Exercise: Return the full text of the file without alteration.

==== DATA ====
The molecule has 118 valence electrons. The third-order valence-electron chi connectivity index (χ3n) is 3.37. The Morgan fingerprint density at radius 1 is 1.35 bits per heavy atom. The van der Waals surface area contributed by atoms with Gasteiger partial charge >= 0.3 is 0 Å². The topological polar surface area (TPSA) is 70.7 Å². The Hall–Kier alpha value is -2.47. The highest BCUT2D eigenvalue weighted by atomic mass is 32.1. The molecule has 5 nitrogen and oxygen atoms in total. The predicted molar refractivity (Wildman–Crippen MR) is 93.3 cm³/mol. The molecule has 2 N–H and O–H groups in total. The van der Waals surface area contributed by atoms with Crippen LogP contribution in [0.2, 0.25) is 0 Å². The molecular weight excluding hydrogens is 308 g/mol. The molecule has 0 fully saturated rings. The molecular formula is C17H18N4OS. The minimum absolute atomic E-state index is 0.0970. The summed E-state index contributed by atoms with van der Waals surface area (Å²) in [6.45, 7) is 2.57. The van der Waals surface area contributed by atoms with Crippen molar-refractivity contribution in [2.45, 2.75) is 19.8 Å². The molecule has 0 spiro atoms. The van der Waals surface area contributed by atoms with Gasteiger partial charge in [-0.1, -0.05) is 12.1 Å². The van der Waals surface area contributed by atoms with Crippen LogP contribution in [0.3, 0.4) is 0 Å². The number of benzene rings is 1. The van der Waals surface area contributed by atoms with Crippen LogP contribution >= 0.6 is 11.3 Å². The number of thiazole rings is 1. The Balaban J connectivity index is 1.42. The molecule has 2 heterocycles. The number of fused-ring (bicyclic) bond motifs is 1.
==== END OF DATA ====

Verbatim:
The molecule has 118 valence electrons. The third-order valence-electron chi connectivity index (χ3n) is 3.37. The Morgan fingerprint density at radius 1 is 1.35 bits per heavy atom. The van der Waals surface area contributed by atoms with Gasteiger partial charge >= 0.3 is 0 Å². The topological polar surface area (TPSA) is 70.7 Å². The Hall–Kier alpha value is -2.47. The highest BCUT2D eigenvalue weighted by atomic mass is 32.1. The molecule has 5 nitrogen and oxygen atoms in total. The predicted molar refractivity (Wildman–Crippen MR) is 93.3 cm³/mol. The molecule has 2 N–H and O–H groups in total. The van der Waals surface area contributed by atoms with Crippen LogP contribution in [0.2, 0.25) is 0 Å². The molecular weight excluding hydrogens is 308 g/mol. The molecule has 0 fully saturated rings. The molecular formula is C17H18N4OS. The minimum absolute atomic E-state index is 0.0970. The summed E-state index contributed by atoms with van der Waals surface area (Å²) in [6.45, 7) is 2.57. The van der Waals surface area contributed by atoms with Crippen molar-refractivity contribution in [2.45, 2.75) is 19.8 Å². The molecule has 0 spiro atoms. The van der Waals surface area contributed by atoms with Gasteiger partial charge in [-0.1, -0.05) is 12.1 Å². The van der Waals surface area contributed by atoms with Crippen LogP contribution in [0.3, 0.4) is 0 Å². The number of benzene rings is 1. The van der Waals surface area contributed by atoms with Crippen LogP contribution >= 0.6 is 11.3 Å². The number of thiazole rings is 1. The Balaban J connectivity index is 1.42. The molecule has 2 heterocycles. The number of fused-ring (bicyclic) bond motifs is 1.